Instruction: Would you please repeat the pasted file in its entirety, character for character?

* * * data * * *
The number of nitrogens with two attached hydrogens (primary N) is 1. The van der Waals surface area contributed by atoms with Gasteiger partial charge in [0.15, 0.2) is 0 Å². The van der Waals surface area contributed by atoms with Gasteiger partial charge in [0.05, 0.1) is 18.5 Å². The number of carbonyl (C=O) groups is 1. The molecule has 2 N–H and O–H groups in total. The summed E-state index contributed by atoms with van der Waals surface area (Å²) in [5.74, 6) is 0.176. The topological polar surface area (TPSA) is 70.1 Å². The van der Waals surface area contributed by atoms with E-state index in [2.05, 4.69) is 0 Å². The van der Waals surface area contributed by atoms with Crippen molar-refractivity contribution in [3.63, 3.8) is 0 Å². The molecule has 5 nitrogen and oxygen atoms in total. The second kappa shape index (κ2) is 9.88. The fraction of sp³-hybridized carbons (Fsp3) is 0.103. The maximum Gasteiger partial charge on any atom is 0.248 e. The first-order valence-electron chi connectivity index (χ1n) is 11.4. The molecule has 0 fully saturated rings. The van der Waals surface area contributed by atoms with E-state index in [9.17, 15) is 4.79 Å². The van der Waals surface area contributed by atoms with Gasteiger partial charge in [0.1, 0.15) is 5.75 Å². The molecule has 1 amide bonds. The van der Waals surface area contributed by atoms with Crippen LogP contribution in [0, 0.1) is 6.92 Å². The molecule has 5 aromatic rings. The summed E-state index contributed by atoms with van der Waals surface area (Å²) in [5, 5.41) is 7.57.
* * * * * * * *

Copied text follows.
The number of nitrogens with two attached hydrogens (primary N) is 1. The van der Waals surface area contributed by atoms with Gasteiger partial charge in [0.15, 0.2) is 0 Å². The van der Waals surface area contributed by atoms with Gasteiger partial charge in [0.05, 0.1) is 18.5 Å². The number of carbonyl (C=O) groups is 1. The molecule has 2 N–H and O–H groups in total. The summed E-state index contributed by atoms with van der Waals surface area (Å²) in [5.74, 6) is 0.176. The topological polar surface area (TPSA) is 70.1 Å². The van der Waals surface area contributed by atoms with E-state index in [2.05, 4.69) is 0 Å². The van der Waals surface area contributed by atoms with Crippen molar-refractivity contribution in [3.63, 3.8) is 0 Å². The molecule has 5 nitrogen and oxygen atoms in total. The second kappa shape index (κ2) is 9.88. The fraction of sp³-hybridized carbons (Fsp3) is 0.103. The maximum Gasteiger partial charge on any atom is 0.248 e. The first-order valence-electron chi connectivity index (χ1n) is 11.4. The molecule has 0 fully saturated rings. The van der Waals surface area contributed by atoms with E-state index in [9.17, 15) is 4.79 Å². The van der Waals surface area contributed by atoms with Gasteiger partial charge in [0.1, 0.15) is 5.75 Å². The molecule has 1 amide bonds. The van der Waals surface area contributed by atoms with Crippen LogP contribution in [0, 0.1) is 6.92 Å². The molecule has 5 aromatic rings. The summed E-state index contributed by atoms with van der Waals surface area (Å²) in [5, 5.41) is 7.57.